Bridging the Gap
Edited by Robert C. Bird, Daniel R. Cahoy and Jamie Darin Prenkert
Chapter 4: The First Amendment, compelled speech and disclosure regulations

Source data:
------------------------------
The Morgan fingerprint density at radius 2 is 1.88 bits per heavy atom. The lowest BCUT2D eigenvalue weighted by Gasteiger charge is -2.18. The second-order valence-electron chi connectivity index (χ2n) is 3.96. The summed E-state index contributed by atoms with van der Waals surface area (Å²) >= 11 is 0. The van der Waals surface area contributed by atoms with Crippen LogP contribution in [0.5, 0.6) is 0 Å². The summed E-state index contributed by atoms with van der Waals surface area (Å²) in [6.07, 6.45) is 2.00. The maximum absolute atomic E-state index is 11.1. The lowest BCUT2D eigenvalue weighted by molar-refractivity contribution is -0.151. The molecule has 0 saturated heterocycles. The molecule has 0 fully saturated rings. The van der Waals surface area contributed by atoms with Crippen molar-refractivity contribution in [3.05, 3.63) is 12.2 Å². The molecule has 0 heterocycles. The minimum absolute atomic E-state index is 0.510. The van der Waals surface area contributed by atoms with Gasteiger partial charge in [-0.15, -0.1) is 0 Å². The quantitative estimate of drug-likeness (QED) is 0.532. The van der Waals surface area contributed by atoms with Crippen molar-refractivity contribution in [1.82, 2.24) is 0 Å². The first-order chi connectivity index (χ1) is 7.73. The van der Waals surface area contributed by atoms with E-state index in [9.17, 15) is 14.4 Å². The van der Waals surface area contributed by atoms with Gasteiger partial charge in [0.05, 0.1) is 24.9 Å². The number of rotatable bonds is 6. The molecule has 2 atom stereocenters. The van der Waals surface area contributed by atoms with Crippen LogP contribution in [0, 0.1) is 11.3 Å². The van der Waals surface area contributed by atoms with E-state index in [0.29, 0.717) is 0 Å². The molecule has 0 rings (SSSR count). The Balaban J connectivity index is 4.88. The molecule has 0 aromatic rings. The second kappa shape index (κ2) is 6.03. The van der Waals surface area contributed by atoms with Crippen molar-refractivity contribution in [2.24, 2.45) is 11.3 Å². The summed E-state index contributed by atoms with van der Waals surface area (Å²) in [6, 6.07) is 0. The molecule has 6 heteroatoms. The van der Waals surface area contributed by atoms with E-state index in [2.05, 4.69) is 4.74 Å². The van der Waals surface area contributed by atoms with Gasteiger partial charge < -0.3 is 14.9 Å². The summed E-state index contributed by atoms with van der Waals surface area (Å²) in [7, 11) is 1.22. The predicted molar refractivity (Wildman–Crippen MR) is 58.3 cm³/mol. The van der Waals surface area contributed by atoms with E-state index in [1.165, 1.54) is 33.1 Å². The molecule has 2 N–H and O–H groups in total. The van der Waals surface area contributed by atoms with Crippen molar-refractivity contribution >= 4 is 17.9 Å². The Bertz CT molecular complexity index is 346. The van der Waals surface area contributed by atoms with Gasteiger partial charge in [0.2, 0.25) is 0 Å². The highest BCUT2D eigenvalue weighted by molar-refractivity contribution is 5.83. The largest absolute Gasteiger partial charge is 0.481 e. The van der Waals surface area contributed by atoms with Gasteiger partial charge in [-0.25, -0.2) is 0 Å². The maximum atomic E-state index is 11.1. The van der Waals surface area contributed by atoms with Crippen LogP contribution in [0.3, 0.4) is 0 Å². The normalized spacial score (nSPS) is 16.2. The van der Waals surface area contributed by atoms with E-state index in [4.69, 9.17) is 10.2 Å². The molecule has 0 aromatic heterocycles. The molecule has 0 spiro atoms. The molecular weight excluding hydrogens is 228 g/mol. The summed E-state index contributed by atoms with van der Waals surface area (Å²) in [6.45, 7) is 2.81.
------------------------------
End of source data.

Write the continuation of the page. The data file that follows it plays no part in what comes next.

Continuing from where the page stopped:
Government regulation of business in the United States is ubiquitous and inescapable. Although regulation may take many different approaches, one common form is based upon disclosure. These regulations may engender conflict between the government’s interest in full and meaningful disclosure and business interests in shielding certain types of information, the disclosure of which could prove harmful to an industry and its individual members. These conflicts have recently manifested themselves in numerous judicial challenges by individual companies and trade associations utilizing the prohibition upon compelled speech. Courts have applied a variety of standards by which to determine the constitutionality of these regulations. This chapter analyzes recent challenges to disclosure regulations in the context of the type of speech and the appropriate level of constitutional scrutiny. The discussion is particularly relevant to disclosures that relate to human rights issues. The First Amendment to the U.S. Constitution states, in part, that “Congress shall make no law … abridging the freedom of speech” (U.S. Constitution, amendment I). The right to speak and the right to refrain from speaking are “complementary components of the broader concept of individual freedom of mind” enshrined within the First Amendment (Wooley v. Maynard, p._714, 1977). This “freedom of mind” protects individuals and corporations against governmental action compelling speech. The value of this prohibition to speakers is readily apparent. The prohibition upon compelled speech also serves listener interests in receiving information free from government compulsion and potential distortion.
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